Spike in number of Wakefield kids needing mental health support, CAMHS says, with many missing social side of school

There's been a sharp increase in the number of children being referred for mental health support in Wakefield.

Thursday, 4th March 2021, 5:25 pm

Nearly 3,400 youngsters have been in touch with local support services between April 2020 and January 2021.

Most of those referrals came from September time onwards, with more children also needing a higher level of treatment than before the pandemic.

Isolation from friends and school, the impact of social media and the loss of family members to coronavirus have all been cited as factors behind the spike.

The full impact of Covid on children's social skills may not be known for months.

Wakefield s Children and Adolescent Mental Health Services (CAMHS) said it was trying to limit Covid's impact on its waiting list so youngsters are treated promptly.

Discussing the rise at a children and young people scrutiny meeting on Thursday, CAMHS manager Carmain Gibson-Holmes said the "general lower mood of the population" had had an impact on young people's mental health.

She said: "I'm sure I don't speak just for myself when I say it's been hard to stay motivated at all times during the lockdown.

"We all have emotional health and wellbeing and for some people that's harder to maintain than for others."

Face-to-face mental health services will return to school as pupils go back to the classroom en masse next week.

"We know for some young people being in education is a lifeline for them, and is a source of routine, containment and normality. They enjoy learning and they enjoy the social aspects of school.

"But we know for others education is difficult and they may have enjoyed this break, and it's easier for them to be at home and learning independently.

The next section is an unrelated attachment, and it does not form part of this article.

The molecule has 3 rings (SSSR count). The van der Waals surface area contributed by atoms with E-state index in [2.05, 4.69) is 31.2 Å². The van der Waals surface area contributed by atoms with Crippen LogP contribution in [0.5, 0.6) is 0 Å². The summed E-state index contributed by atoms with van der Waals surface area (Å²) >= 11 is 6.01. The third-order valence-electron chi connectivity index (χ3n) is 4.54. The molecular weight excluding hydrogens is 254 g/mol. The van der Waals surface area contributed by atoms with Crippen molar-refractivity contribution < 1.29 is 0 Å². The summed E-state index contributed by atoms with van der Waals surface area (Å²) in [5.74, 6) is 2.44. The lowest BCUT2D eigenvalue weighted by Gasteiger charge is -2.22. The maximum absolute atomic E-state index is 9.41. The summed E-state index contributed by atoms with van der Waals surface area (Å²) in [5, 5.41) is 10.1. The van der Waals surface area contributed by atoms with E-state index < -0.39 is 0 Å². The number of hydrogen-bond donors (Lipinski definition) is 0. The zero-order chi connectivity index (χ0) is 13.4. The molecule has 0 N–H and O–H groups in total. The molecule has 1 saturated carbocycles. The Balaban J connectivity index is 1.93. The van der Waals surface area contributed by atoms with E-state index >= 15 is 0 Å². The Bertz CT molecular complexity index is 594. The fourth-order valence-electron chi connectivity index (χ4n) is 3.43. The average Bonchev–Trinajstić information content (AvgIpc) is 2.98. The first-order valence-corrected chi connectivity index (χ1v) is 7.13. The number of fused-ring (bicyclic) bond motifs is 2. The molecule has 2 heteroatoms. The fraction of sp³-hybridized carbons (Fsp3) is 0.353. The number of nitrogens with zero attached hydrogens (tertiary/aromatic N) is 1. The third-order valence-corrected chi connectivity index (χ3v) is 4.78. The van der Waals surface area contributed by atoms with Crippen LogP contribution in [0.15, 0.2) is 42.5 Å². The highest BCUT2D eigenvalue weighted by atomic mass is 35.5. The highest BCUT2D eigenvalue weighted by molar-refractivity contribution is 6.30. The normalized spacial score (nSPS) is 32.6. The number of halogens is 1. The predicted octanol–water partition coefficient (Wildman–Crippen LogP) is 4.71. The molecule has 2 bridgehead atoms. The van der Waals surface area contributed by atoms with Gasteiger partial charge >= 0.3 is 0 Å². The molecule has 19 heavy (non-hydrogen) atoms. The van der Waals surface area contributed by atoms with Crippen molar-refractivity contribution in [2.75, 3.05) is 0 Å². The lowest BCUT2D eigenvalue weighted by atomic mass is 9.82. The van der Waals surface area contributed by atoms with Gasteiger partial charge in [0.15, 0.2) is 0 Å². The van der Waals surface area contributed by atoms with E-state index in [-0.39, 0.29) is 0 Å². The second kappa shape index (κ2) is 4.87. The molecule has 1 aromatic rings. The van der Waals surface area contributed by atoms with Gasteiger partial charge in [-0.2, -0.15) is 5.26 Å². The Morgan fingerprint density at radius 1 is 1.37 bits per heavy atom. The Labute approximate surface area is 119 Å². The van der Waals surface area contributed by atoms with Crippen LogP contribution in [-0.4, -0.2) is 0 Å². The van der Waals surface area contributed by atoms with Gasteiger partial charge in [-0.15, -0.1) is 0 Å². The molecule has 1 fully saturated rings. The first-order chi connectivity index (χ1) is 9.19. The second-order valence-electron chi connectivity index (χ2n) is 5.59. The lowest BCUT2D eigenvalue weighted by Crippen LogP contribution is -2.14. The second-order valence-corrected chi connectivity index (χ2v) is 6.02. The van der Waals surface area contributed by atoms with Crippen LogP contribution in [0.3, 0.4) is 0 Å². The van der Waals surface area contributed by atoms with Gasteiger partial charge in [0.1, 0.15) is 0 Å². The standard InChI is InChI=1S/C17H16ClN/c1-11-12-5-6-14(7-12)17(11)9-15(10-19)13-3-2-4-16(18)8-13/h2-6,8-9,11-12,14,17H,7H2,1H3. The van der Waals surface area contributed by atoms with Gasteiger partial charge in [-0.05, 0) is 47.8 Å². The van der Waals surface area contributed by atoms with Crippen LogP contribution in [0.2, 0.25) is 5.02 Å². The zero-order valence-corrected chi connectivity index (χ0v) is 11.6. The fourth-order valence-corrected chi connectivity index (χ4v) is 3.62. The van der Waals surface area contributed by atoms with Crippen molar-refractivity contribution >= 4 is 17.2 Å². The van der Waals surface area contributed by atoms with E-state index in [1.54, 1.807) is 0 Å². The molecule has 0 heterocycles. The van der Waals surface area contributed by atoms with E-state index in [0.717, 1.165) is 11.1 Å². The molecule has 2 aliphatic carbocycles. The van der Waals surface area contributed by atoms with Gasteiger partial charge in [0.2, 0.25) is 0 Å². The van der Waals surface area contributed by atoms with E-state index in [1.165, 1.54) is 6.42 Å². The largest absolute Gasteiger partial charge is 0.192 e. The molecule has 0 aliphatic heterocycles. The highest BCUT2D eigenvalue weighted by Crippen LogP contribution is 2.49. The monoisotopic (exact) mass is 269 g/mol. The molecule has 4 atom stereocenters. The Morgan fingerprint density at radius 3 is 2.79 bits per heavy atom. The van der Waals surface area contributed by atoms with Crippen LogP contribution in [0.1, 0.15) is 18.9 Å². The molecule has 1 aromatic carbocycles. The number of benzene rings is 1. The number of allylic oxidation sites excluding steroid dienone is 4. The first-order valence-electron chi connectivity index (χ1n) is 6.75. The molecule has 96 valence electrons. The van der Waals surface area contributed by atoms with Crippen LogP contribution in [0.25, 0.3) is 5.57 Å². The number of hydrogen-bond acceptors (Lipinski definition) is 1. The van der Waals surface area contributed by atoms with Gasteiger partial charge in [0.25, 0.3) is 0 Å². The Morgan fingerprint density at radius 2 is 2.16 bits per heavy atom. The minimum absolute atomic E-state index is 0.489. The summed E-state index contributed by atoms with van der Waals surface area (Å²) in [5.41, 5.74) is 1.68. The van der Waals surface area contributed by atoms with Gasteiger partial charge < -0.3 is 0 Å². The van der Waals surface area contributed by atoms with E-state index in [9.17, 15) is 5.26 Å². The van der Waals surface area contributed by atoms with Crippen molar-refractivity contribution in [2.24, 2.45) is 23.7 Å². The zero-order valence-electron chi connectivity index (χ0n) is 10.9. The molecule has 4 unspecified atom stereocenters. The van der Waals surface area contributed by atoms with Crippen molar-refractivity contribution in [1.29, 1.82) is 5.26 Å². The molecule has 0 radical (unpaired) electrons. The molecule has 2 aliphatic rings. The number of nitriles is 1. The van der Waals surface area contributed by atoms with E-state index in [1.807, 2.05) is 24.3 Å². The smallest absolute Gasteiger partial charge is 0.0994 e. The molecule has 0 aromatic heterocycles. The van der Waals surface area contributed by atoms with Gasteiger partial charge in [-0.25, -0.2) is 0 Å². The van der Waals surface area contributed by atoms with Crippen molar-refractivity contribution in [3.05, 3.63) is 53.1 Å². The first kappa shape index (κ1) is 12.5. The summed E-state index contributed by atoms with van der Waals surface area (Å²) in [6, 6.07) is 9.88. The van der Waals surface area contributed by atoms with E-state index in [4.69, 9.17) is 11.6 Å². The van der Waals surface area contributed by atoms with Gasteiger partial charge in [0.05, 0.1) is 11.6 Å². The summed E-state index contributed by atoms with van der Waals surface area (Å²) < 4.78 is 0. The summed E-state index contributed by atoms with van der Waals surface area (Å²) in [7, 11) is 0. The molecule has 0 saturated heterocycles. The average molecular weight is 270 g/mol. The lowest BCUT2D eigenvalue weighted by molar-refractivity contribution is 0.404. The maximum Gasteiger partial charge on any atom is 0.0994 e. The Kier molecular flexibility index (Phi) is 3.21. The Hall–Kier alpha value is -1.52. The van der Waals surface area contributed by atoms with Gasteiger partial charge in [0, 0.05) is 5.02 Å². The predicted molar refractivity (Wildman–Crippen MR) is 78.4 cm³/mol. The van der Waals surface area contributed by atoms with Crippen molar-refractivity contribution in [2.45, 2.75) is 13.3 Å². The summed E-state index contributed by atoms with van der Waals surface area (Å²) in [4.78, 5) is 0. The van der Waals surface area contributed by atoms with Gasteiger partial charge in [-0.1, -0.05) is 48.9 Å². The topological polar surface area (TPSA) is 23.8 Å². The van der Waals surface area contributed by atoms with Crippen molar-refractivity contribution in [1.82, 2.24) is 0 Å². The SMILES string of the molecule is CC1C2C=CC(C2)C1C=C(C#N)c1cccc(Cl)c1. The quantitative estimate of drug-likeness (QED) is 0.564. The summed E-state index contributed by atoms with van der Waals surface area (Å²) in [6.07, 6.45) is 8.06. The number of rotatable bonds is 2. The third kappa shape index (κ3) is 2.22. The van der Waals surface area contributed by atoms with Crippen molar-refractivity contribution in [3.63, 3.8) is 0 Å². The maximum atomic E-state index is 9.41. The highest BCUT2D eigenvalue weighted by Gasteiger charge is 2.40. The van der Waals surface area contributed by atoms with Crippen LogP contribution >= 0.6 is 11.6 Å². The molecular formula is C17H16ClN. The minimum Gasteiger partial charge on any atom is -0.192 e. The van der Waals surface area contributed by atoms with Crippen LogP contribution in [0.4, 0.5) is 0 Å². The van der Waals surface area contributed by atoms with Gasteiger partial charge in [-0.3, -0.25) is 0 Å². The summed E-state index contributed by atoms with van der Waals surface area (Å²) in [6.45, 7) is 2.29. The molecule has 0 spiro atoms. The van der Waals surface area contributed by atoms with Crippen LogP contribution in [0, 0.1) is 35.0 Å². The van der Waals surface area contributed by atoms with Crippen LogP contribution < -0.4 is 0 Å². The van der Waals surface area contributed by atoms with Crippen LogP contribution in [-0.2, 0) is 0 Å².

"Some of the long-term impacts of Covid-19 are unknown at this time, in terms of their social skills, their education, in terms of their ability to relate to others and I think we'll see more evidence around that over the next few months."

Waiting times for those needing access to CAMHS have been cut significantly over the last two years.

However, the meeting was told that 67 young people are currently waiting for a mental health assessment, while a further 197 are yet to start receiving treatment they need.

More children are self-referring for support too, with access to GP appointments and classrooms having been limited over the last year.

Committee member Andy Tagger told the meeting that services may have to change the way they work to cope with further increases in demand.

He suggested that it may be better to now assume that the majority of children will now need some form of mental health support, as opposed to a minority before Covid.

He said: "My indication comes from what I can read and what I can see and I think it will be a massive problem.

"So many families and children will have never needed access to these services before.

"it seems to me that the model of (mental health) provision that was OK before the pandemic maybe needs to be looked at because of what's been the biggest change in the lives of young people ever."

Ms Gibson-Holmes said that CAMHS was planning to get back into classrooms to "deliver intervention directly".

She said: "What we need to do is get back into school and look at where the demand is and where the pressure points are.

"As a system with our partners we can work to deal with that and look at what the needs of young people are."

Local Democracy Reporting Service

The local CAMHS service can be contacted on 01977 735865. More information about the service and how it can help can be found at https://www.southwestyorkshire.nhs.uk/services/camhs-wakefield/